Speaking generally about stretch goals in KS; its cool and tempting to make great games even better via KS with stretch goals and flexibility etc, but how many backers would you have really lost if you didn’t have all of those things if the core game was still the main thing? And how much pain, time and money will you have to go through to create and fulfill those extras? Did doing those things actually send you backwards financially? Will you make up for that via regular distribution sales because the product is now ‘better’? So many more questions to consider around customer satisfaction around bling vs the core offer vs price too.

    I dunno, in an ideal world it would be great to see a KS project with the same core game run A/B testing style where A had oodles of stretch goals and B had minimal / safe ones, and see how each campaign ended up at conclusion and also a year into post KS sales. Never gonna happen I know.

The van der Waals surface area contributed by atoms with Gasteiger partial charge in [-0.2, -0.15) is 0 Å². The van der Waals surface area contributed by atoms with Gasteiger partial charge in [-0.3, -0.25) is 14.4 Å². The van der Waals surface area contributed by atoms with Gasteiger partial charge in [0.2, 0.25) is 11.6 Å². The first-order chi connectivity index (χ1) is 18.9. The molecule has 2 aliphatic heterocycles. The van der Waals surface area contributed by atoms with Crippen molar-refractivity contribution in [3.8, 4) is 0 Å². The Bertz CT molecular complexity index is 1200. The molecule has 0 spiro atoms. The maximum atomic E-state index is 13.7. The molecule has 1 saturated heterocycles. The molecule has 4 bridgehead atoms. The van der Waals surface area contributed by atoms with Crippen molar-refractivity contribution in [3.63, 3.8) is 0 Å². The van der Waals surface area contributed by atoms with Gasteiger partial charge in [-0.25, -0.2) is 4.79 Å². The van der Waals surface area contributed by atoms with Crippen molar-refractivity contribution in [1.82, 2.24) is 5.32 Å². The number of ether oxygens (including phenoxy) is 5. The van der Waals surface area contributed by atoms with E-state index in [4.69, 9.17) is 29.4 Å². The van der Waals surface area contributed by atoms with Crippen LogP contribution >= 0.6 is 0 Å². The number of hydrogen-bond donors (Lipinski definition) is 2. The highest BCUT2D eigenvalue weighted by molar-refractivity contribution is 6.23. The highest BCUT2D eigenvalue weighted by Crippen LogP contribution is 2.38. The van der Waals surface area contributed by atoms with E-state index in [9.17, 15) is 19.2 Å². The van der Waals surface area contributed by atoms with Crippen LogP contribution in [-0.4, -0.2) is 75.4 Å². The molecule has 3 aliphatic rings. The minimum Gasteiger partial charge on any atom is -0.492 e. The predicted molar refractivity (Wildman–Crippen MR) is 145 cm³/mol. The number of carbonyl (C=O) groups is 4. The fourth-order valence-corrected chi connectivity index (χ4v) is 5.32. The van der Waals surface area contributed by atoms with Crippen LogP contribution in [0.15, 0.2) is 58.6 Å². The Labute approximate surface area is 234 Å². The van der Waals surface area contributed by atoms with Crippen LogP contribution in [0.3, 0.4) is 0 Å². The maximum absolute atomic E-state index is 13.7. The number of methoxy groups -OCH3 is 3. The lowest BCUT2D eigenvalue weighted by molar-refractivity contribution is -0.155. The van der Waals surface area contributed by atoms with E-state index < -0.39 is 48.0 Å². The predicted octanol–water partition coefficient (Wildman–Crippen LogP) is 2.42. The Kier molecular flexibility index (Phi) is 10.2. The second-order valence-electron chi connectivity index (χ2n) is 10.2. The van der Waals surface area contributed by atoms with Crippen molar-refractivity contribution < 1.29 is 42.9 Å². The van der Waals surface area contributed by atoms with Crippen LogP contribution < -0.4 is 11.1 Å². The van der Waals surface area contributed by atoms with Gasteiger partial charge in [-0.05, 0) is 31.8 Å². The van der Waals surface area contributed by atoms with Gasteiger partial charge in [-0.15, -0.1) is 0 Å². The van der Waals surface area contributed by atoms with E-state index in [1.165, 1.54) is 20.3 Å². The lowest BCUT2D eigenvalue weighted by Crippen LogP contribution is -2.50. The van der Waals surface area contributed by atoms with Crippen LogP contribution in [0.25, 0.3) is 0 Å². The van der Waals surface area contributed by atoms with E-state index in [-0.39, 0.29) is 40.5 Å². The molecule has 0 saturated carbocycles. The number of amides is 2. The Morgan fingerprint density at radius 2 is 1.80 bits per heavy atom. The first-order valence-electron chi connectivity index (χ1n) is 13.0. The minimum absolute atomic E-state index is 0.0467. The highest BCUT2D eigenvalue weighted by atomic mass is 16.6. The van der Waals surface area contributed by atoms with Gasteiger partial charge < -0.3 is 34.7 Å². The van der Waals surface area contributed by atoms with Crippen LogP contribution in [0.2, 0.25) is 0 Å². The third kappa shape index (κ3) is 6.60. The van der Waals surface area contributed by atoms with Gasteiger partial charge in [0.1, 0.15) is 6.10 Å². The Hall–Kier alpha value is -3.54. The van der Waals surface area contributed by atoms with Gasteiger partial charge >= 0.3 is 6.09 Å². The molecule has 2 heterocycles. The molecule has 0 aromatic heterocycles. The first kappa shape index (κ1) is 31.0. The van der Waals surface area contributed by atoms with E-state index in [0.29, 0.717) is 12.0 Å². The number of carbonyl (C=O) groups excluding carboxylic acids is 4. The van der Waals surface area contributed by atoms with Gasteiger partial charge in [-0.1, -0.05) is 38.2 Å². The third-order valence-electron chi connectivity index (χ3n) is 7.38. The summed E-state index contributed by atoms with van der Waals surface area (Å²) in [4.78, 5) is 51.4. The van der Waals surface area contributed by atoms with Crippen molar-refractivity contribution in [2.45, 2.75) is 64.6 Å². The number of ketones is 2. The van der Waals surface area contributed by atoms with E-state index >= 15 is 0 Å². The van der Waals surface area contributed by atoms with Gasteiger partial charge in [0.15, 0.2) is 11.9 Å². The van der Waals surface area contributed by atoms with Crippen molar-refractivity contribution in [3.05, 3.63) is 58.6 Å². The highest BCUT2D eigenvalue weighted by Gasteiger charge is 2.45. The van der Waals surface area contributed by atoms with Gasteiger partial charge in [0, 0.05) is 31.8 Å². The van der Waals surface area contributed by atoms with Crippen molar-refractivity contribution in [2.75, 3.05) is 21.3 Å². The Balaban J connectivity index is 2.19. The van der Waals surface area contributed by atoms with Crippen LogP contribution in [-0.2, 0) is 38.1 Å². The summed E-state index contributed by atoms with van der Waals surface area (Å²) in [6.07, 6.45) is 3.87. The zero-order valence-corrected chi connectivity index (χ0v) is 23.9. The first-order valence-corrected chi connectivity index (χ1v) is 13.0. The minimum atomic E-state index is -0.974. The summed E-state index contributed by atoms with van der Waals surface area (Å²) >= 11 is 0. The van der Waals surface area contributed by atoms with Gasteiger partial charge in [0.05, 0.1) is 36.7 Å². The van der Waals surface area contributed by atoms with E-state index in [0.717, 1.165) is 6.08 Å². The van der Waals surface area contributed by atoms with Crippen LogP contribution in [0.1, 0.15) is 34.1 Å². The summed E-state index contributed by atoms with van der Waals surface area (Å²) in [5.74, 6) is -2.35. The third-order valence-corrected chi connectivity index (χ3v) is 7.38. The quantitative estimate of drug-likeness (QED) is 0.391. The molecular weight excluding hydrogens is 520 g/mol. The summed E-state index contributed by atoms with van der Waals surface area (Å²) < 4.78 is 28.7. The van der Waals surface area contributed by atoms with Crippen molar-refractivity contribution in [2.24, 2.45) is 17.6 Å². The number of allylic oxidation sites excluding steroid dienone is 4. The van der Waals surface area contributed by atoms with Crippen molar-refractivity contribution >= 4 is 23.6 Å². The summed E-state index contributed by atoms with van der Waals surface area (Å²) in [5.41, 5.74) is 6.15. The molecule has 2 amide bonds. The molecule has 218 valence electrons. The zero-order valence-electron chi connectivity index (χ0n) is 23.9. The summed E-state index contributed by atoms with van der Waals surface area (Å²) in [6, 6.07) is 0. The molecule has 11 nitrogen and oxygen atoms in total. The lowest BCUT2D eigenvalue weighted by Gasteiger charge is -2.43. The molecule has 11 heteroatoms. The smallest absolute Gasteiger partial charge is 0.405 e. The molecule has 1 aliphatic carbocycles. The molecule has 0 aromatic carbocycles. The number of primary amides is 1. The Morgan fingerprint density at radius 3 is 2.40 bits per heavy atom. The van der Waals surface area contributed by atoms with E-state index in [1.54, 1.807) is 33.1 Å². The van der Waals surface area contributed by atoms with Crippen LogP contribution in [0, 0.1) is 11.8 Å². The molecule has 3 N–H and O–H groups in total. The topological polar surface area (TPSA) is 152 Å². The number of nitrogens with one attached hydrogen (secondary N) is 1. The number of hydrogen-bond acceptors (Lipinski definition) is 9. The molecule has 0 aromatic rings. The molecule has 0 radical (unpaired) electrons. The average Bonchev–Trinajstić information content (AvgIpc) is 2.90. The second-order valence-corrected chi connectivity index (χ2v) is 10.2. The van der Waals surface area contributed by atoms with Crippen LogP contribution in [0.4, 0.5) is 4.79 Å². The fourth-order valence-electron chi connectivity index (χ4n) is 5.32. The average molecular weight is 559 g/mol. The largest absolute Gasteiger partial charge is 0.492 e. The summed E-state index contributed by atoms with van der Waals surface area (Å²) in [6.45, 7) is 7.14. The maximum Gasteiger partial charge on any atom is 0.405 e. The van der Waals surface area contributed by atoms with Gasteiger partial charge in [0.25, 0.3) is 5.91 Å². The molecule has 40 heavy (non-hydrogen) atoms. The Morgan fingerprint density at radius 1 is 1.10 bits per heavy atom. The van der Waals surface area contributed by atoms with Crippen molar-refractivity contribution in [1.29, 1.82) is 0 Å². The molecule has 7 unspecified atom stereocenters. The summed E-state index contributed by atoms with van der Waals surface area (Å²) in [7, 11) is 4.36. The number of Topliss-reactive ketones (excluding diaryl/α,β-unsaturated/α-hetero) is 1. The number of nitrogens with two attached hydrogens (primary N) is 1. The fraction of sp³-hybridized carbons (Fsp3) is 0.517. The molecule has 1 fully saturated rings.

Thanks again for this post. I’m certainly still willing to consider future Minion Games KS projects on their merits in the future.

  2. James,

    I am one of the people who was vastly annoyed by some of your responses to your customers, including me. I never really cared the game game was late but as mistakes started happening and your responses seemed biting. I started to get annoyed. I love your games and I found myself wondering if I would ever buy them again.

    Thank you for this blog. It helped me make up my mind. I will happily support you again. This was the first time I really felt like I was valued. Just a thoughtful and thorough explanation. I really appreciate it. Plus, it seems like you really internalized went wrong. I expect future projects will flow more smoothly (this does not mean perfect. I know shit happens).

    Thanks again. I loved the coins, the game, and this blog.

    Christopher

  3. Thanks for this post – As someone getting ready to launch a Kickstarter project, these are good reminders and things to consider as I’m planning.